3. On the contrary, Sh. P. Radhakrishnan, the Ld. Departmental Representative, submitted that “transfer” has been defined under Section 2(47) of the Income-tax Act, 1961 (in short ‘the Act’). Therefore, though registration of document is mandatory for transfer of immovable property under the common law, Income-tax Act does not require any registered document for transfer of immovable property. According to the Ld. D.R., Income-tax Act, being a special enactment, for assessment of total income for levy of tax and collection thereof, it would prevail over the other enactments. Therefore, even though there is no registered document for transfer of property from the assessee to the partnership firm, it has to be treated as transfer in the hands of the partnership firm. In fact, the property was shown as asset in the accounts of the partnership firm. Therefore, the assessee became the owner on the date on which the firm was dissolved. Therefore, the Assessing Officer has rightly taken the gain as short-term capital gain.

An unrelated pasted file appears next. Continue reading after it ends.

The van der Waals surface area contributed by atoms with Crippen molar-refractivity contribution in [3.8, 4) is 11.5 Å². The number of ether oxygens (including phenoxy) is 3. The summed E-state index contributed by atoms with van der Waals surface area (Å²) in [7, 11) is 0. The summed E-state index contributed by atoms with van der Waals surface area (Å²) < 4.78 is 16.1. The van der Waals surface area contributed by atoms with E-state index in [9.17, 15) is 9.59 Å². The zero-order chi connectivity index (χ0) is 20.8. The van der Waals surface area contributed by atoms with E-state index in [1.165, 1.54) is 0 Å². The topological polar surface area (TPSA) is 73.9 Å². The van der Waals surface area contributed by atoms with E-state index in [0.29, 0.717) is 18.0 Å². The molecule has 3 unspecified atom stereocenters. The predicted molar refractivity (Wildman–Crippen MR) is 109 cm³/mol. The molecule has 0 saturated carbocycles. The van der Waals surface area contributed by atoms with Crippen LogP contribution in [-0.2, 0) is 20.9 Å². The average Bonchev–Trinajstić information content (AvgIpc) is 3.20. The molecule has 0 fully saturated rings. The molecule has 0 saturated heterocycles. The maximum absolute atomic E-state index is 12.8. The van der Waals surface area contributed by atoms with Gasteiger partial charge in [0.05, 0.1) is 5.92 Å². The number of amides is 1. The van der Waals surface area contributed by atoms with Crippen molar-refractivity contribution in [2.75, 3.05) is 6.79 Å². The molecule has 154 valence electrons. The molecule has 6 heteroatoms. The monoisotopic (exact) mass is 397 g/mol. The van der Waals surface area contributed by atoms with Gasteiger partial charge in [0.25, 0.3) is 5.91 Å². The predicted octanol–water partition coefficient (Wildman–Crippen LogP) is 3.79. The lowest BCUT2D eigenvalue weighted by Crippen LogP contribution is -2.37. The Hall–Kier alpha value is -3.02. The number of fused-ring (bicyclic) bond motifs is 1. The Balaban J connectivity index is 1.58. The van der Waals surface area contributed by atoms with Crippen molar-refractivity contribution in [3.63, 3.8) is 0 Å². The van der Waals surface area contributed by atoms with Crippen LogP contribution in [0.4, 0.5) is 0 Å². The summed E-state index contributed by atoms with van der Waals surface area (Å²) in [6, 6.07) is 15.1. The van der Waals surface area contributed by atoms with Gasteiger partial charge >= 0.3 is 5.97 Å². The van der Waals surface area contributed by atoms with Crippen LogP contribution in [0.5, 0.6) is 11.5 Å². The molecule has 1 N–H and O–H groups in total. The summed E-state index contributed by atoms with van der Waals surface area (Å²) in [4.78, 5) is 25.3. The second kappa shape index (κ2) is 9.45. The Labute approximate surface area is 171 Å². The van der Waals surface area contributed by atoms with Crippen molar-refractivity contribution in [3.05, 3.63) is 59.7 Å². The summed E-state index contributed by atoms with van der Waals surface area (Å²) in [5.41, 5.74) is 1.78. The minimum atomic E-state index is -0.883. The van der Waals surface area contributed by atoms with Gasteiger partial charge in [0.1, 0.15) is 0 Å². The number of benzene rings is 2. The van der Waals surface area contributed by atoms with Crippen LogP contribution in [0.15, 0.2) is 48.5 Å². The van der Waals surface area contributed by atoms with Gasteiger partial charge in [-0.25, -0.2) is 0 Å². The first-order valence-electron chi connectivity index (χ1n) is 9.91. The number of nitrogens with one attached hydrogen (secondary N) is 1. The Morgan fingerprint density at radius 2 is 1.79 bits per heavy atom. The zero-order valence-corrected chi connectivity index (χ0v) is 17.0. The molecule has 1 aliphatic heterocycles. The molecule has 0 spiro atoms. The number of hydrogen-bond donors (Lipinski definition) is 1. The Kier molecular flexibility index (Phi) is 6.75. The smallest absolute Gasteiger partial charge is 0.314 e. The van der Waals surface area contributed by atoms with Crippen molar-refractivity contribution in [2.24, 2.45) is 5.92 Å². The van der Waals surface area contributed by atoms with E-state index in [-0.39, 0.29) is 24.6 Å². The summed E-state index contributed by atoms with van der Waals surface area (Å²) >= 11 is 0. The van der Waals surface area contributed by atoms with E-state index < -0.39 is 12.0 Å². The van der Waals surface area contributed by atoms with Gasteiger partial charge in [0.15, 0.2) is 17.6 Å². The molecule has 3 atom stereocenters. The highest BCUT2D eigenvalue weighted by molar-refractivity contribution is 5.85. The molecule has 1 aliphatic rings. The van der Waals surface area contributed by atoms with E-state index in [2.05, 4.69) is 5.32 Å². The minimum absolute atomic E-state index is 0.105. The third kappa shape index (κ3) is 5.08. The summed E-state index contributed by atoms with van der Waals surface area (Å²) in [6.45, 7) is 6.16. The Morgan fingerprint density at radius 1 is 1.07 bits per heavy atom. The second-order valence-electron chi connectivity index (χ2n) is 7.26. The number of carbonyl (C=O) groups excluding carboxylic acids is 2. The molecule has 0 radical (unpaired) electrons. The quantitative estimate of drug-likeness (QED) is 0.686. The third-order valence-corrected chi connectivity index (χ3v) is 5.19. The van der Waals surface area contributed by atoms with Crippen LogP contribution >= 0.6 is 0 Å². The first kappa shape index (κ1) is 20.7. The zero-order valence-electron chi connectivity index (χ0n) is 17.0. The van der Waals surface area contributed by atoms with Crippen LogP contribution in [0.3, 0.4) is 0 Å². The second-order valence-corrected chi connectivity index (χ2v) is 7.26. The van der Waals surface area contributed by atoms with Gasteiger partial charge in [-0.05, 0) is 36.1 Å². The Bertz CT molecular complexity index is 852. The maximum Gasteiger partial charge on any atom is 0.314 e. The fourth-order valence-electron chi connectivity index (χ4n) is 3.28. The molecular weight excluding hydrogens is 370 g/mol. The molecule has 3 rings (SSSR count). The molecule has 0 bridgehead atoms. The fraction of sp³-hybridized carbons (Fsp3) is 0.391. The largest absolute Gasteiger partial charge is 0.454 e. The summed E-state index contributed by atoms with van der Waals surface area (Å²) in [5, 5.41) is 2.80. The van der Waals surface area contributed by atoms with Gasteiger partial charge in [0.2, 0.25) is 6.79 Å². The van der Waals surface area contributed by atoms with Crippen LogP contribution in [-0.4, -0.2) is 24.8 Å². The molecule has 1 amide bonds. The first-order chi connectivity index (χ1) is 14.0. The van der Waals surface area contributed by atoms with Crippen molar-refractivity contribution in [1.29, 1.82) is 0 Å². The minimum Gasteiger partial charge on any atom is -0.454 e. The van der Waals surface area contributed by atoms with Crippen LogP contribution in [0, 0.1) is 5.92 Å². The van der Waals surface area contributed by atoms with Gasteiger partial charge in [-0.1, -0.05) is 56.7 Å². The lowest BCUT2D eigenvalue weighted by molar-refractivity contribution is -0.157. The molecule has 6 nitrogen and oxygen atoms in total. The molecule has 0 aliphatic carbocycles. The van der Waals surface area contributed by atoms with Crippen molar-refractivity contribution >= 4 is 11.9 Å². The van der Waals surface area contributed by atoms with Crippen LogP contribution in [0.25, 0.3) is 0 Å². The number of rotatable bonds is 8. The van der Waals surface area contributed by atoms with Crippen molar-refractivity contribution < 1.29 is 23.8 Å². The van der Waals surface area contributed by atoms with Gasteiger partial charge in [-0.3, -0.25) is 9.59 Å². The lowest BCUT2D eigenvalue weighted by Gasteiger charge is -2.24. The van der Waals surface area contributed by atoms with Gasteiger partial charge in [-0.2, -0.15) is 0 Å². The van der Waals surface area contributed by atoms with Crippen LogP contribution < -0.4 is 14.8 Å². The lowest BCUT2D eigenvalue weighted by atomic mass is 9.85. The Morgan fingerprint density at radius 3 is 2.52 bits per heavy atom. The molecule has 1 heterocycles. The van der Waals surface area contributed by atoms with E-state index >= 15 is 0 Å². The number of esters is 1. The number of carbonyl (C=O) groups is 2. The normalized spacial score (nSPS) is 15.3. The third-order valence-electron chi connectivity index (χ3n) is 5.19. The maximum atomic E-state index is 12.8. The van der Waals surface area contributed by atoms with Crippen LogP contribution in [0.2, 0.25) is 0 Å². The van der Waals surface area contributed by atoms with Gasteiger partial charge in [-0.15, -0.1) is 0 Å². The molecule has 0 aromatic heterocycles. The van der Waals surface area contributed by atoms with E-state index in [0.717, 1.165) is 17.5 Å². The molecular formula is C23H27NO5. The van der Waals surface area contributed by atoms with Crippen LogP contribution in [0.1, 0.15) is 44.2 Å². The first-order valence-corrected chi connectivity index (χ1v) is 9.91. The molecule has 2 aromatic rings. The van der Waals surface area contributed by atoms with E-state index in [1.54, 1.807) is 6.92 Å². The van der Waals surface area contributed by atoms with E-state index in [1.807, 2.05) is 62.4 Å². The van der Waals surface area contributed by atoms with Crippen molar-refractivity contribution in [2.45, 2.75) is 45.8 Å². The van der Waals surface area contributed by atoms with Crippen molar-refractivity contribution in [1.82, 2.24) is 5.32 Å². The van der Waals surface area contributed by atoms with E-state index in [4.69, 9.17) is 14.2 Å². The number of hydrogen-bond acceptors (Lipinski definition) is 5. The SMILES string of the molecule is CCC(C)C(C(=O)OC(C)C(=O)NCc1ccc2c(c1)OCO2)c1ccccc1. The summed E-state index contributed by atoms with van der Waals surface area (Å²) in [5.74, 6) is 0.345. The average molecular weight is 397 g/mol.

4. We have considered the rival submissions on either side and perused the relevant material on record. The only issue arises for consideration is with regard to assessment of capital gain either as long-term capital gain or short-term capital gain. The assessee claims that gain on the sale of the land is long term capital gain on the ground that the assessee continues to be the owner of the property, even though the same was shown as asset in the accounts of the partnership firm. The claim of the assessee appears to be that there is no registration of document executed for transfer of the property to the partnership firm. The fact remains that the land was transferred to the account of the partnership firm and the partnership firm was enjoying the landed property as its own for the purpose of carrying on its business. Under the common law, as rightly submitted by the Ld. D.R., registration of document is mandatory for transfer of immovable property. However, under the Income-tax Act, which is being a special enactment, definition of “transfer” given in Section 2(47) of the Act would prevail over the definition given in other enactments. Therefore, whether there is a transfer or not is to be examined in the light of Section 2(47) of the Act and not otherwise. In fact, the Apex Court in the case of Mysore Minerals Ltd. v. CIT [1999] 239 ITR 775/106 Taxman 166 examined this issue and found that the registration of document is not an essential requirement for transfer of property under the Income-tax Act. This judgment of the Apex Court was not brought to the notice of the Madras High Court in S. Rajamani & Thangarajan Industries (supra ). This was also not considered by this Tribunal in Raja Fertilizers (supra ). Therefore, this Tribunal is of the considered opinion that the judgment of Madras High Court in S. Rajamani & Thangarajan Industries (supra ) and this Tribunal’s decision in Raja Fertilizers (supra ) may not be applicable to the facts of the case. This Tribunal is of the considered opinion that the judgment of the Apex Court in Mysore Minerals Ltd. (supra ) is squarely applicable to the facts of the case. Therefore, when the property was shown in the accounts of the partnership firm and the partnership firm was allowed to enjoy the property as its own, there was transfer of property to the partnership firm.